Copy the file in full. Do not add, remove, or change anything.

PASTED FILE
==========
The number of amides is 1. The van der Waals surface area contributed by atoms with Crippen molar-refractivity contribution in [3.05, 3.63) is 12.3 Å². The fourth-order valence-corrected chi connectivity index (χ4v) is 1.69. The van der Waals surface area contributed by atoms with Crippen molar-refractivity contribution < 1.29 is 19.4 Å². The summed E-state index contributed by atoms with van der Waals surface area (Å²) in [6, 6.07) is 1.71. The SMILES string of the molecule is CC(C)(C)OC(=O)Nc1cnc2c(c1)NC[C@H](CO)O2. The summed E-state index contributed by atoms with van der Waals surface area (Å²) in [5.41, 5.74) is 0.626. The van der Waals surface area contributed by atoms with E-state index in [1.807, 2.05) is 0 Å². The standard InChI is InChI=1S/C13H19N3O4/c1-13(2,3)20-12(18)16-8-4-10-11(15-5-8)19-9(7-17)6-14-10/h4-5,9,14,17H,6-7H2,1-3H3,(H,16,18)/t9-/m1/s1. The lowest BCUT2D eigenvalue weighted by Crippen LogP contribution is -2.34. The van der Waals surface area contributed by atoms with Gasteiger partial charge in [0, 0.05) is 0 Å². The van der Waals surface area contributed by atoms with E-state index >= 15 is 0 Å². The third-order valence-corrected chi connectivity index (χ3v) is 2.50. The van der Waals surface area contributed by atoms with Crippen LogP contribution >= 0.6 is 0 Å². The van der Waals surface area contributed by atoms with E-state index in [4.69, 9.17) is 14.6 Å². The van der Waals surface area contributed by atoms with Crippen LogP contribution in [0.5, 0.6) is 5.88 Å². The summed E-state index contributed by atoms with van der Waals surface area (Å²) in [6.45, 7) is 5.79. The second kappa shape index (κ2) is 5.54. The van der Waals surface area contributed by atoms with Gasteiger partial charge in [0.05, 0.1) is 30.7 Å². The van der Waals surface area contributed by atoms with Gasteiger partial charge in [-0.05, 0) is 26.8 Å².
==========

The number of amides is 1. The van der Waals surface area contributed by atoms with Crippen molar-refractivity contribution in [3.05, 3.63) is 12.3 Å². The fourth-order valence-corrected chi connectivity index (χ4v) is 1.69. The van der Waals surface area contributed by atoms with Crippen molar-refractivity contribution < 1.29 is 19.4 Å². The summed E-state index contributed by atoms with van der Waals surface area (Å²) in [6, 6.07) is 1.71. The SMILES string of the molecule is CC(C)(C)OC(=O)Nc1cnc2c(c1)NC[C@H](CO)O2. The summed E-state index contributed by atoms with van der Waals surface area (Å²) in [5.41, 5.74) is 0.626. The van der Waals surface area contributed by atoms with E-state index in [1.807, 2.05) is 0 Å². The standard InChI is InChI=1S/C13H19N3O4/c1-13(2,3)20-12(18)16-8-4-10-11(15-5-8)19-9(7-17)6-14-10/h4-5,9,14,17H,6-7H2,1-3H3,(H,16,18)/t9-/m1/s1. The lowest BCUT2D eigenvalue weighted by Crippen LogP contribution is -2.34. The van der Waals surface area contributed by atoms with Gasteiger partial charge in [0, 0.05) is 0 Å². The van der Waals surface area contributed by atoms with E-state index >= 15 is 0 Å². The third-order valence-corrected chi connectivity index (χ3v) is 2.50. The van der Waals surface area contributed by atoms with Crippen LogP contribution >= 0.6 is 0 Å². The van der Waals surface area contributed by atoms with E-state index in [4.69, 9.17) is 14.6 Å². The van der Waals surface area contributed by atoms with Crippen LogP contribution in [0.5, 0.6) is 5.88 Å². The summed E-state index contributed by atoms with van der Waals surface area (Å²) in [6.45, 7) is 5.79. The second kappa shape index (κ2) is 5.54. The van der Waals surface area contributed by atoms with Gasteiger partial charge in [0.05, 0.1) is 30.7 Å². The van der Waals surface area contributed by atoms with Gasteiger partial charge in [-0.05, 0) is 26.8 Å².